Younger sister wins court fight against elder sister over US$313k and 25% share in condo

The two fell out over the Northvale condominium unit they bought in the late 1990s with another sister.
The two fell out over the Northvale condominium unit they bought in the late 1990s with another sister.PHOTO: ST FILE

SINGAPORE - An administrative officer who sued her elder sister to get back more than US$313,000 (S$428,000) the latter had invested on her behalf, as well as her 25 per cent stake in a $800,000 Choa Chu Kang apartment, has won her case in the High Court.

In a written judgment on Wednesday (July 31), Judicial Commissioner Ang Cheng Hock described the case as "an unfortunate one, not only because of the number of serious allegations made by the sisters against each other, but also because they were previously close and now have fallen out with each other over money".

Elder sister Ang Siew Fah, also known as Diana, an accountant, did not deny that she owed US$313,827.30 to younger sister Ang Bee Yian, also known as Jessie.

The sum represents money that Jessie had entrusted with Diana to invest in foreign currency and the returns.

Diana got her accountancy degree in 1977, while Jessie completed her GCE A levels in 1979.

Diana also accepted that Jessie had paid $200,580 in cash for a 25 per cent share in a unit at the Northvale condominium.

She, however, claimed that she had funded more than $2 million for Jessie's margin trading activities between 2006 and 2016, and all these amounts were completely lost.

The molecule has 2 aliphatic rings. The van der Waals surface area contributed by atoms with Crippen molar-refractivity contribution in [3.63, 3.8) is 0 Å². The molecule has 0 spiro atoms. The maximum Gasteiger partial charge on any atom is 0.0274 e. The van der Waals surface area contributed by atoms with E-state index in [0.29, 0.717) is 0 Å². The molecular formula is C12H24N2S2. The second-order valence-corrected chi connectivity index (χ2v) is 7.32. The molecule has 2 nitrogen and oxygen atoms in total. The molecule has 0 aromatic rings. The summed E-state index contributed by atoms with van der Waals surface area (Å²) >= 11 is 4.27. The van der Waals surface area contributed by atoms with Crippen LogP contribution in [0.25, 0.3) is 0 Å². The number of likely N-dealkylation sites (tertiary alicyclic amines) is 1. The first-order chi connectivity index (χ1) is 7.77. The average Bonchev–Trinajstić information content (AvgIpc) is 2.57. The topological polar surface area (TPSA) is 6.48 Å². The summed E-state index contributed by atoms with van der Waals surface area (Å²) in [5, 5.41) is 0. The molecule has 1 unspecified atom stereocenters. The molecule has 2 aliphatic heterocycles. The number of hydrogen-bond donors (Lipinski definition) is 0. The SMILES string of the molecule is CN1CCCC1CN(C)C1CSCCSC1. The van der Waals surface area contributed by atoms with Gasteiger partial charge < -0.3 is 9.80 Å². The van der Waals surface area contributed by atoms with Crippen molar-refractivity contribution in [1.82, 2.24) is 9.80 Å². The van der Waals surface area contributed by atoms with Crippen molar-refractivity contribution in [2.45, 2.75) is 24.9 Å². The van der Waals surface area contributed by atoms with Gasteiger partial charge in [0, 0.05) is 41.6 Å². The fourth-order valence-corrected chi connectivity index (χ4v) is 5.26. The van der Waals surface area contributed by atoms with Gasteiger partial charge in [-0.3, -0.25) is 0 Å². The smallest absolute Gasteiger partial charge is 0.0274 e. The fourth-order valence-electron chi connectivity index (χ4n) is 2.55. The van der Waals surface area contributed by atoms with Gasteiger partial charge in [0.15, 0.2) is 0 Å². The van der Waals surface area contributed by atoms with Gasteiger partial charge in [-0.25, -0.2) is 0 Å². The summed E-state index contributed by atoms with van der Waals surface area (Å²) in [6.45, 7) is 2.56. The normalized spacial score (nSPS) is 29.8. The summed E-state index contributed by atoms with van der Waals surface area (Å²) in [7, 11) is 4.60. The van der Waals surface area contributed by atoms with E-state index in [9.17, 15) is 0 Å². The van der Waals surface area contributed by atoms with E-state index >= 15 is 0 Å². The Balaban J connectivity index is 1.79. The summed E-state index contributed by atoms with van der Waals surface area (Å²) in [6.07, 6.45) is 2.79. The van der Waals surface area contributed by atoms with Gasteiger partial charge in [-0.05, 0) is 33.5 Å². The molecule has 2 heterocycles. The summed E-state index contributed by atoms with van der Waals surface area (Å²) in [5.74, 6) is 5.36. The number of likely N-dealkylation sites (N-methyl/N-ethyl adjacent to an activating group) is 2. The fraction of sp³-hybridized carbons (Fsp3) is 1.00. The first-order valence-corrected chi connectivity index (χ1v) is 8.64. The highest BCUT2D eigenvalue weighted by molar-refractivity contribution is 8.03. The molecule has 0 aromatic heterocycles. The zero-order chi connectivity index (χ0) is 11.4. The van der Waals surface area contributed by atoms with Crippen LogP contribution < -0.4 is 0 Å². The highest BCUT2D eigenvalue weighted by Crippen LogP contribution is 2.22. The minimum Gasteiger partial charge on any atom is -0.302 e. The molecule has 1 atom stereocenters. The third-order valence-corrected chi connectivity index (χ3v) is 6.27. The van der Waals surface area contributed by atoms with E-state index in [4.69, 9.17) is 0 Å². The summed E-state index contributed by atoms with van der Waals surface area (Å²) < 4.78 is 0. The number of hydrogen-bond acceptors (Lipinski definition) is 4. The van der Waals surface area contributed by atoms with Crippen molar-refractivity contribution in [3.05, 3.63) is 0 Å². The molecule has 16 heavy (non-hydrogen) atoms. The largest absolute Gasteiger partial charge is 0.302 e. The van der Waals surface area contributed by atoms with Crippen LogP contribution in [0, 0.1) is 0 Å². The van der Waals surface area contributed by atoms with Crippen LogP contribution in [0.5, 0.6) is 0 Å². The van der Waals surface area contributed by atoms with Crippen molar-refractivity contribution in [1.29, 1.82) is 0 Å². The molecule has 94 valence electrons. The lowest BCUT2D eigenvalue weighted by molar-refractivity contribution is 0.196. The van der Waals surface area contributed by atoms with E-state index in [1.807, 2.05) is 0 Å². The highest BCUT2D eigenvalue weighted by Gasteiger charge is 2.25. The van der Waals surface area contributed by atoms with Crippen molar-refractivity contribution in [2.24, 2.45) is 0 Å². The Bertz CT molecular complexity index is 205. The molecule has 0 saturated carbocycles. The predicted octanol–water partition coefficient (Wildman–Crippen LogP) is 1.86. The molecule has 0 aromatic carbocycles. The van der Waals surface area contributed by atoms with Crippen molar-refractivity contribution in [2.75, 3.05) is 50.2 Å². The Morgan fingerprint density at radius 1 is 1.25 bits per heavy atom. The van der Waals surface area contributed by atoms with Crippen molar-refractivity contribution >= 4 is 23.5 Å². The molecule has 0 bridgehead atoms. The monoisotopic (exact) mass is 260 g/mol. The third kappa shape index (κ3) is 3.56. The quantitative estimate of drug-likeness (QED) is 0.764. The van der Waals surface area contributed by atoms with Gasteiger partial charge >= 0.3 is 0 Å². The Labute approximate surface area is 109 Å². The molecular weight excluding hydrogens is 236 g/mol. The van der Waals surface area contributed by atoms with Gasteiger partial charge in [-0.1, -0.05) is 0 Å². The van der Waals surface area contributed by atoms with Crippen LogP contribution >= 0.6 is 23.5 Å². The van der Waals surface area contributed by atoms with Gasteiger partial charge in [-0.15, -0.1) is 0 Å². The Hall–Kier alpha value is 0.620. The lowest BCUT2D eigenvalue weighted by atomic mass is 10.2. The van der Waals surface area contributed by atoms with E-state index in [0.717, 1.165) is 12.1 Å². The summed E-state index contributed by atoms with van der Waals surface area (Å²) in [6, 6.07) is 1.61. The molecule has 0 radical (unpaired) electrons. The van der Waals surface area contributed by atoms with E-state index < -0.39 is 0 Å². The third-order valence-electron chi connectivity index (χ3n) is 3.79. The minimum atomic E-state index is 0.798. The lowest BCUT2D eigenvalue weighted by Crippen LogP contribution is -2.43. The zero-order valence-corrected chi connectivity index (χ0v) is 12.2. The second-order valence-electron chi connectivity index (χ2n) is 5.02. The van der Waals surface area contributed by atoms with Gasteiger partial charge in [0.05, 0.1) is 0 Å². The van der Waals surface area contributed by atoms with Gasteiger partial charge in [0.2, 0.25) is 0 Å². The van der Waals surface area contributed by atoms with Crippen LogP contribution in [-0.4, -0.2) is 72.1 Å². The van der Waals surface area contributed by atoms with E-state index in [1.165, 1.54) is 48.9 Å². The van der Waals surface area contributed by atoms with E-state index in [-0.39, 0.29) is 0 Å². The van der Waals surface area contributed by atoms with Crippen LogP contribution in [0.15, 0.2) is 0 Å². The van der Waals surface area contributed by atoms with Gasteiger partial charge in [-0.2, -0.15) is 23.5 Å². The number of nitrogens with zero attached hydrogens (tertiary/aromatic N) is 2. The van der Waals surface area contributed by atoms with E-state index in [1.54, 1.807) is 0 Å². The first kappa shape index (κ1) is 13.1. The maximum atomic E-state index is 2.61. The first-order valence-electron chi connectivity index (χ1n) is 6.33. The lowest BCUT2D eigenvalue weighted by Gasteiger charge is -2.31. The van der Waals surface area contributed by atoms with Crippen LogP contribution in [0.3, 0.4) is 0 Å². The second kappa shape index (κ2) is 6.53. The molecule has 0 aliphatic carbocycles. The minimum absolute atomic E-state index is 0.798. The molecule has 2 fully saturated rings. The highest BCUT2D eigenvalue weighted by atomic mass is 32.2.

Diana claimed Jessie had agreed the trading losses could be set-off against the US$313,827.30 and the 25 per cent share in the Northvale unit.

But the judge rejected Diana's claims, saying they were "quite unbelievable".

He found it incredible that Diana would continue to bankroll Jessie's trading without question despite mounting losses over the years.

He also noted that the two sisters regularly communicated through text messages and e-mail but there was no mention of the funding and set-off arrangements alleged by Diana.

On the contrary, there were text messages in which Diana acknowledged that she owed money to Jessie.

The judge said Jessie did not come across as someone who was sophisticated or knowledgable about margin trading. In contrast, Diana was a seasoned investor.

There was evidence that Diana controlled the trading accounts. E-mails were sent from the bank to Diana when there were margin calls and it was Diana who phoned the bank officers about them.

The dispute over the sum of money arose in 2009, when Jessie transferred $450,000 into a joint account with Diana to invest in foreign currency.

After the investments matured, Diana transferred US$313,827.30 - the converted sum due to Jessie - to her own fixed deposit account.

In an e-mail in September 2012, Jessie asked Diana to return the money. The amount was not repaid despite repeated demands.

In one text message in 2013, Jessie said: "I m not a fool anymore... Come to money u got no conscience. I want my money back."

Separately, the two also fell out over the Northvale unit they bought in the late 1990s with another sister, Madam Ang Siew Chin, also known as Eunice.

Diana paid 50 per cent of the purchase price, while Jesssie and Eunice each paid 25 per cent.

The property, registered only in the names of Diana and Eunice, was rented out, with the proceeds shared among the trio.

In May 2016, Jessie demanded that Diana transfer 25 per cent of the legal ownership of the property to her, or that the property be sold and the sale proceeds distributed among the three sisters.

In August 2016, Diana stopped paying Jessie her share of the proceeds and stopped providing her with an account of the rental earned.

On Wednesday, the court ordered Diana to return the money and to take steps to rectify the land register to properly reflect that Jessie has a 25 per cent share of the apartment.